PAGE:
You are on page 1of 2

Transcript of virtual press conference with Gregory Hartl, spokesperson, and Dr Marie-Paule Kieny, Director of the Initiative for

Vaccine Research World Health Organization 1 May 2009

Gregory Hartl: Welcome to WHO's daily 17:00 o'clock briefing. My name is Gregory Hartl, I am the Spokesperson for WHO and next to me is Dr Marie-Paule Kieny, the Director of the Initiative for Vaccine Research in WHO, who will be giving you a technical briefing in a couple of minutes on pandemic vaccine development. First of all, I would just quickly like to summarize the latest figures we have as of 14:20 GMT, it's about 45 minutes ago. We had 11 countries officially reporting 331 cases of influenza A(H1N1) infection with 10 deaths. They come from the following countries: United States has 109 cases with 1 death; Mexico has 156 cases with 9 deaths; Austria 1 case; Canada 34 cases; Germany 3 cases; the Netherlands 1 case; New Zealand 3 cases; Spain 13 cases; Switzerland 1 case; United Kingdom 8 cases. Thank you very much. I now turn over to Dr Marie-Paule Kieny. Marie-Paule Kieny: Good afternoon, good evening, good morning. It's a pleasure to do this first briefing on vaccine against influenza A(H1N1). Why are we so interested in vaccines against this new virus? It is because we all know that vaccines are an extremely effective public health tool and in addition, vaccines against seasonal influenza are protective against the death in severe disease of millions of people every year. So, therefore, it is generally recognized and accepted that it would be critically important to have a vaccine if you want to stop the pandemic that might be coming with this virus. Let me first go into the development of this new vaccine so that you know where we are in this development, and let's just deal with this issue of knowing whether the seasonal vaccine, as it is, would be effective against influenza A(H1N1). As you know, some of you know, the seasonal vaccine is composed of three components, and one of these components is also called H1N1 and this virus has been circulated in the human population for many years, but it is quite different from the one that is circulating now. But in order to assess whether vaccination with seasonal vaccine would be effective or not, serum from vaccinated people has been tested by the US CDC in Atlanta, and for the time being, the results show that there is very little chance that seasonal vaccines as they are used in their vast majority in all countries of the world, would be effective against this particular virus. Why do I say in the vast majority? It is because there are still tests going on some very specific preparations that have been made, using what is called an adjuvant or (.) adjuvant that is a booster if you wish for a vaccine, and on serum from people who had been vaccinated against seasonal influenza with vaccine containing this booster. The serum from these people is still testing at the US CDC and we will know in a few days whether this particular seasonal vaccine could be potentially protective against influenza A(H1N1). Apart from that, the current opinion and consensus of the experts and the scientists is that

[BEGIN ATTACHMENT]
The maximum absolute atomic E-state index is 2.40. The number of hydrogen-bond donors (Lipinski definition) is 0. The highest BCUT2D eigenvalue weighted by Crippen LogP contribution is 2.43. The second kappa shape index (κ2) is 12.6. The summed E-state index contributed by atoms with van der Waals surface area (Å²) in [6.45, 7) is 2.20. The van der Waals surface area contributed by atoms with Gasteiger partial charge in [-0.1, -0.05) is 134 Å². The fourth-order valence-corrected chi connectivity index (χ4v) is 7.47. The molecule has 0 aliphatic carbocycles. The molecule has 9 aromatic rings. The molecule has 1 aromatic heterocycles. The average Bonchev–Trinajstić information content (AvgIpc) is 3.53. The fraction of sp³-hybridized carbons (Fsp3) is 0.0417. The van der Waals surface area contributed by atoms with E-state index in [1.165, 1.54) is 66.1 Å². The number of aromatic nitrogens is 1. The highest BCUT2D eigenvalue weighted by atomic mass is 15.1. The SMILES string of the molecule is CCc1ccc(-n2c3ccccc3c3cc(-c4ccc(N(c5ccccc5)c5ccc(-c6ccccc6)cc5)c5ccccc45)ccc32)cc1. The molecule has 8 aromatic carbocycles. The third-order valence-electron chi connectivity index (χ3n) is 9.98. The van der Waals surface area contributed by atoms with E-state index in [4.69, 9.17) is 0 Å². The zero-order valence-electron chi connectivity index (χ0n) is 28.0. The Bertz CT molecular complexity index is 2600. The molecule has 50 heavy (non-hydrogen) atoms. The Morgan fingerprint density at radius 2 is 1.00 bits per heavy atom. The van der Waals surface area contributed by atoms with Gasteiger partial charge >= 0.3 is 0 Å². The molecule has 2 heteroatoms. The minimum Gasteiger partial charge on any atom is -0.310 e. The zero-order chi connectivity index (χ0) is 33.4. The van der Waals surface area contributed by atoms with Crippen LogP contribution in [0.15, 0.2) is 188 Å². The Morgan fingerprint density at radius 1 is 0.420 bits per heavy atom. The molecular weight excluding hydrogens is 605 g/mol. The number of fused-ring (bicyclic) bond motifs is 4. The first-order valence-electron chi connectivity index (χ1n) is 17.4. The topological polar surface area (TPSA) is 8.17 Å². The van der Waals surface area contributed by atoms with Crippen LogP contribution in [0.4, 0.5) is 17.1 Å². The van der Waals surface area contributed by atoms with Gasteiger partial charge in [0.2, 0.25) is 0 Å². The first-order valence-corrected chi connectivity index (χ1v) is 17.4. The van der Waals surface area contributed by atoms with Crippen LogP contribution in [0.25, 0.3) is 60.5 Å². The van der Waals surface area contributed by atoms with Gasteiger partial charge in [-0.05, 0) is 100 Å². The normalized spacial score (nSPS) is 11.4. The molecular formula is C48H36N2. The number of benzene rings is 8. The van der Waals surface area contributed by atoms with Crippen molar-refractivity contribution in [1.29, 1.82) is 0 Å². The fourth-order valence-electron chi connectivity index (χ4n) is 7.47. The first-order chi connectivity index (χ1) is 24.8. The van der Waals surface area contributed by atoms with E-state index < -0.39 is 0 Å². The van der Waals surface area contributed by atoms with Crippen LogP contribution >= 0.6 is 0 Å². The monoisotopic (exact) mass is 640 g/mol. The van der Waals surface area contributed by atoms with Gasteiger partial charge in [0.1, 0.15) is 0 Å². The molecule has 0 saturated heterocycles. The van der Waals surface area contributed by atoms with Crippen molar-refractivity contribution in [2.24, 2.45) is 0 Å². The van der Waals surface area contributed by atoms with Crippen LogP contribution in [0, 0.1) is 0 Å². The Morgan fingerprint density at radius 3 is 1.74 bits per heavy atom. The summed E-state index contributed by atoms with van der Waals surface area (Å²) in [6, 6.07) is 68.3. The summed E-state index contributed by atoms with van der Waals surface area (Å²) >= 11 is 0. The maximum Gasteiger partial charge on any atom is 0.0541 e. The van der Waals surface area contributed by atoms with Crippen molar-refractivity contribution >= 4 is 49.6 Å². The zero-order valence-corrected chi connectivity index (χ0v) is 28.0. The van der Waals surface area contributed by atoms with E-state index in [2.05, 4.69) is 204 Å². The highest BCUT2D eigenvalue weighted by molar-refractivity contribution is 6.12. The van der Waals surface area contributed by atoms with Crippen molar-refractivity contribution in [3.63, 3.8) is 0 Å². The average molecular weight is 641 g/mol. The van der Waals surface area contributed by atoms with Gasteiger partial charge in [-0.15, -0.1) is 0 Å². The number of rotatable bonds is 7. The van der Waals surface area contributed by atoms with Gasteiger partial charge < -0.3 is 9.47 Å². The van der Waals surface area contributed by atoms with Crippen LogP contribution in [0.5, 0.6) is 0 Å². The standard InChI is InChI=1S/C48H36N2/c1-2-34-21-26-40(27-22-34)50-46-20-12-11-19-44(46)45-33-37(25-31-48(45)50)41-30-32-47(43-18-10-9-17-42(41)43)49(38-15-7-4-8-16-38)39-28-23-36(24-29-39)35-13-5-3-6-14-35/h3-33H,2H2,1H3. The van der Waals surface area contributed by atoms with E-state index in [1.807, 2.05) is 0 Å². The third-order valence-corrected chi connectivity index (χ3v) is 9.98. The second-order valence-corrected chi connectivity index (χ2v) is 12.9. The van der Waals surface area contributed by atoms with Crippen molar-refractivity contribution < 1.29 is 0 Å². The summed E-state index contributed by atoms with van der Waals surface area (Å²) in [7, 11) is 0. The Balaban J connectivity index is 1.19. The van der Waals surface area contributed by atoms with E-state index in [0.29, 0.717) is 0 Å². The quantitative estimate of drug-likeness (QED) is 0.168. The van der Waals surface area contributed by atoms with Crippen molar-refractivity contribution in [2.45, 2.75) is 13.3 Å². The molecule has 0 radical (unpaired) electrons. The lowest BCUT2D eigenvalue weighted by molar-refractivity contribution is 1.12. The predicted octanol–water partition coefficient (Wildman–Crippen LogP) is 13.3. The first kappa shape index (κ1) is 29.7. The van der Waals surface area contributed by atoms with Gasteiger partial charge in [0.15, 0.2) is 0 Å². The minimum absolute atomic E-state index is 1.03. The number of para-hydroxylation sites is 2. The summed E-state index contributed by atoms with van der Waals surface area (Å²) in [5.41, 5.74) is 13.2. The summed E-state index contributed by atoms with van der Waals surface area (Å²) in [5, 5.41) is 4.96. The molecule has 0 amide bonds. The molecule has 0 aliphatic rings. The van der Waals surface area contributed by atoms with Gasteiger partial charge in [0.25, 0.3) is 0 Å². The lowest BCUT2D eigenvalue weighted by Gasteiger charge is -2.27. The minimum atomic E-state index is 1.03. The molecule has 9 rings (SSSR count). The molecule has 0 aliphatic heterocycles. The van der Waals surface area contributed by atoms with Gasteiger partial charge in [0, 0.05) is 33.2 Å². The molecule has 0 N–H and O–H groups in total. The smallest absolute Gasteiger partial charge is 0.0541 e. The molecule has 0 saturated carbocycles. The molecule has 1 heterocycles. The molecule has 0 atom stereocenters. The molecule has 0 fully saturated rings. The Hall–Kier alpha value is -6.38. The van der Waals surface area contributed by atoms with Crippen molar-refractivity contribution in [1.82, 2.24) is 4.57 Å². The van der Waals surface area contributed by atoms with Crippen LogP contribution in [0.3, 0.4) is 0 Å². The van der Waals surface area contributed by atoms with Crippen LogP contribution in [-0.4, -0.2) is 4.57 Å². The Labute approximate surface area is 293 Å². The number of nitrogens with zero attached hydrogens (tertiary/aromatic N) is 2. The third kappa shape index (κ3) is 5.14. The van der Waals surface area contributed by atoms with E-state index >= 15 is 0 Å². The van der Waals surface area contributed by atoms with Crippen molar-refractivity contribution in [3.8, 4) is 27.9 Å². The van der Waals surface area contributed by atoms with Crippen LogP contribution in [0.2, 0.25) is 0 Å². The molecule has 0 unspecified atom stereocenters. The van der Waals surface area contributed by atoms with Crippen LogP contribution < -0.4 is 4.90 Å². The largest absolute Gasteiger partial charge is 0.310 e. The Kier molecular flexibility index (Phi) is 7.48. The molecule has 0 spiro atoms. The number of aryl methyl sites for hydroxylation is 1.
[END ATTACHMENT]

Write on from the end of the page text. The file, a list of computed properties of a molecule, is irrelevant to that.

there would be no protection awarded by this vaccine. Now, why are we sure that a new vaccine will be successful? Are we sure that we will get a new vaccine? As you know, for some diseases, it has been painfully slow to develop vaccine like HIV for example. I think that for this particular vaccine there is no uncertainty because there is tremendous experience in the vaccine industry to make vaccine against both seasonal influenza and also against the avian H5N1 virus. Those of you who followed this topic might know that it was initially very difficult to make vaccine that are thought to be effective against H5N1, and that the industry has succeeded in making it. So based on these two pieces of extensive experience, we have no doubt that making a successful vaccine is possible within a relatively short period of time. What is a relatively short period of time when a pandemic is imminent? Of course, we would like to have a vaccine tomorrow, we would have wanted to have it yesterday. The reality is that from the time the potentially pandemic virus is identified, it takes between 4 to 6 months to have the first doses of vaccine coming out of the factory and be available for immunizing people. Why does it take so long? Well, it's a long journey. Even if you know by heart all the steps, you know that you are going to get there, it is still a long journey. So what are the main steps? You first need to isolate the virus, this is done. Then, when you have a virus, you need to adapt it to make vaccines, you need to tweak it. And these steps, which are going on now at the US CDC as well as in many WHO Collaborating Centres, are to adapt this virus to produce vaccine. This will be done, we think, by mid- or end of May. So then, the starting material to make vaccine will be ready. It will immediately be shipped to the manufacturers, and the manufacturers will immediately put it in their laboratories and fine-tune to adapt it to their particular production methodology. After that, they will inoculate eggs. Indeed, the technology to make influenza vaccine is based on the inoculation, with virus, of embryologic eggs or of cell culture but it is not so important in terms of volume right now. Then, they let the virus grow in the eggs, they harvest the virus in the eggs; they need to kill the virus because of course, you don't want to inject live virus to the population and they do then what is called formulate. They will mix it with various of these boosters and they will make various formulations, as it is called, with different levels of dosage. All these candidate vaccines we are at the stage where we have candidate vaccine that can be tested in humans will be submitted to very strict quality control and will be evaluated in humans through clinical trials. Why is that? It's because if you inject a potential vaccine in a mouse, the response of the mouse doesn't tell you anything. It doesn't tell you if it will work in human. So the obligatory step will be to test it in humans, in clinical trials, and following this, national regulatory authorities will need to register to put their approval on this vaccine before it can be made available to all. This is absolutely mandatory and obligatory because by no means do we want to compromise the safety of otherwise healthy people by inoculating them with a product that would not have all the guarantees of safety and quality. These are all the reasons why it might take, it will take, between 4 to 6 months between the time the virus is isolated to the availability of the first dose. I'm very happy to listen to and try to answer to the best of my possible knowledge to any questions that you might have.